Home News & Events ABP Award for Excellence Win for Work Psychology Group’s Emma Morley

ABP Award for Excellence Win for Work Psychology Group’s Emma Morley

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Work Psychology Group (WPG) is delighted to announce that Senior Consultant, Emma Morley, has won an Association for Business Psychology (ABP) Award for Excellence in Using Psychology for Social Impact.

The award was in recognition for Emma’s work leading a WPG team in partnership with the British Medical Association (BMA) to develop a new tool to help medical students and junior doctors make informed decisions regarding their choice of medical specialty.

Specialty explorer was developed recognising the clear link between high person-job fit and job satisfaction, organisational commitment, and job performance (Biswas & Bhatnagar, 2013). Supporting medical students and junior doctors with making an informed decision – around what is likely to be an intensive and lifelong commitment – is vital in the current climate.

The BMA wanted to provide a tool that reflects recent developments in the profession. This needed to be an easy-to-use, engaging, mobile-enabled, future-focussed tool, which could be easily updated as the profession evolves (for example, in the case of changes to the medical profession or the recognition of a new medical specialty). WPG identified that a self-report, on-demand tool, based on a solid evidence-base, would best help doctors to consider their preferences and provide information about which specialities aligned with these preferences.

Emma Morley said: ‘We were delighted to be approached by the BMA to support them with the development of Specialty explorer, which allowed us to draw upon our broad ranging experience of working within the medical sector.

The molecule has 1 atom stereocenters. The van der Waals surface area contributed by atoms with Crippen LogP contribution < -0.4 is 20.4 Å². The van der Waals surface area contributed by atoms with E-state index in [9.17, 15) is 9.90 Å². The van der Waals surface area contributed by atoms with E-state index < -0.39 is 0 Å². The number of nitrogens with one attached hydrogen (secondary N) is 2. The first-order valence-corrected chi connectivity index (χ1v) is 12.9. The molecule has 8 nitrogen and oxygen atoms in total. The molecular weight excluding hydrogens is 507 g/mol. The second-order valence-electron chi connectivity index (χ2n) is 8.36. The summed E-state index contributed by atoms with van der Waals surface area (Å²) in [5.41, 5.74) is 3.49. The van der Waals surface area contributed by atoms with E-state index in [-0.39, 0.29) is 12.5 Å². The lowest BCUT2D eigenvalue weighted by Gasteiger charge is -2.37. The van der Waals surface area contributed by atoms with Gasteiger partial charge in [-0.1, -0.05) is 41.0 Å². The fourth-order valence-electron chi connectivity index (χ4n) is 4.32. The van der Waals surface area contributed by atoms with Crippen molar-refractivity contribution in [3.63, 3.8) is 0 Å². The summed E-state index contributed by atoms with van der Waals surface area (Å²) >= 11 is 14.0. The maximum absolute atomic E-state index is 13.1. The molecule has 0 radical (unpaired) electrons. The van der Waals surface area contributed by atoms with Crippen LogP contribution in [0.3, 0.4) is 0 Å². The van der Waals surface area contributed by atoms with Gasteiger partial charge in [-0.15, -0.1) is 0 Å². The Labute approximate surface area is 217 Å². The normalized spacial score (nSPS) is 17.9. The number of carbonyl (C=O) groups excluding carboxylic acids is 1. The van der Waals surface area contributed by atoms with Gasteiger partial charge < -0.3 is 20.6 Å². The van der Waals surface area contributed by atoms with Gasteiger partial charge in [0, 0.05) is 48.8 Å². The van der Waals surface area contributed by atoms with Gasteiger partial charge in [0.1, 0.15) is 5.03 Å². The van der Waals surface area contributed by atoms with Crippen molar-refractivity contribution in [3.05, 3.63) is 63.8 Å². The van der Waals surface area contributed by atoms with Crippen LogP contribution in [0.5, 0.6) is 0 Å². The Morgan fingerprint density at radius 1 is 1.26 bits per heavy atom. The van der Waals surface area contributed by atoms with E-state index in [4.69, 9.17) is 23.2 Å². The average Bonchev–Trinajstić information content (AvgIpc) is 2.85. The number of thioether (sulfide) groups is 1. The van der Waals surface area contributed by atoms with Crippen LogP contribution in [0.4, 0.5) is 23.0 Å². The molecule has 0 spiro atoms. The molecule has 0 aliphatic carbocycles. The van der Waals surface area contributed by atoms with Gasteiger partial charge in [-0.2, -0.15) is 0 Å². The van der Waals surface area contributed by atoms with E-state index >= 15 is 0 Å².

Throughout the development of the tool, many doctors reported that it was challenging to obtain enough knowledge about career options for them to feel they were making an informed choice about medical specialty. And some indicated that they, or their colleagues, later regretted the specialty they chose.

The intended impact of Specialty explorer is to provide doctors with further insight and direct them to resources to support them in making an informed career choice; we’re delighted to have won the ABP award for Excellence in Using Psychology for Social Impact for this important piece of work to support our future medical workforce in making informed career choices.’

Dr Vikki Smith, Specialist education adviser at the BMA, commissioned the work and said: ‘Having identified what we wanted to achieve with Specialty explorer, it was great to work with Emma and the team at WPG. They readily grasped what we needed and were able to apply their in-depth knowledge and understanding of working as a clinician in the UK to the process and tool development.

As a result, we have a tool that is intuitive, quick to use and is able to help early career medics plan their way forward by making sense of the myriad specialities that could be open to them. Use of the tool has surpassed expectations. Feedback from users tells us that it is identifying options that were previously unknown to them, opening up possibilities going forward.’

WPG took a multi-method approach to development, including data collection through a review of academic and grey literature, one-to-one interviews with doctors and consultation with a careers advisor who had over 20 years’ experience working in the medical arena.

Specialty explorer asks users about their preferences with regards to each of the characteristics within the model, as well as the strength of each preference. This information is used to compare the user’s preferences with the characteristics of each of the 65 medical specialties, to support the user in considering how different medical specialties are aligned with their preferences, and to provide further sources of information and career guidance.

Critically, Specialty explorer can be used multiple times throughout training as a doctor learns more about their working preferences and possibly changes their preferences regarding working arrangements.

Specialty explorer launched earlier this year and has already been used by over 5000 medical students and junior doctors. Initial feedback has been positive, with a 96% rating of three stars or above (out of five).

Building on the successful launch of Specialty explorer WPG have started to investigate with the BMA what the next steps might be for the underpinning research and tool itself. Current lines of enquiry include supporting medics at key career transition points so they are able to stay in the health sector and develop their career even if their chosen career path is not standard.

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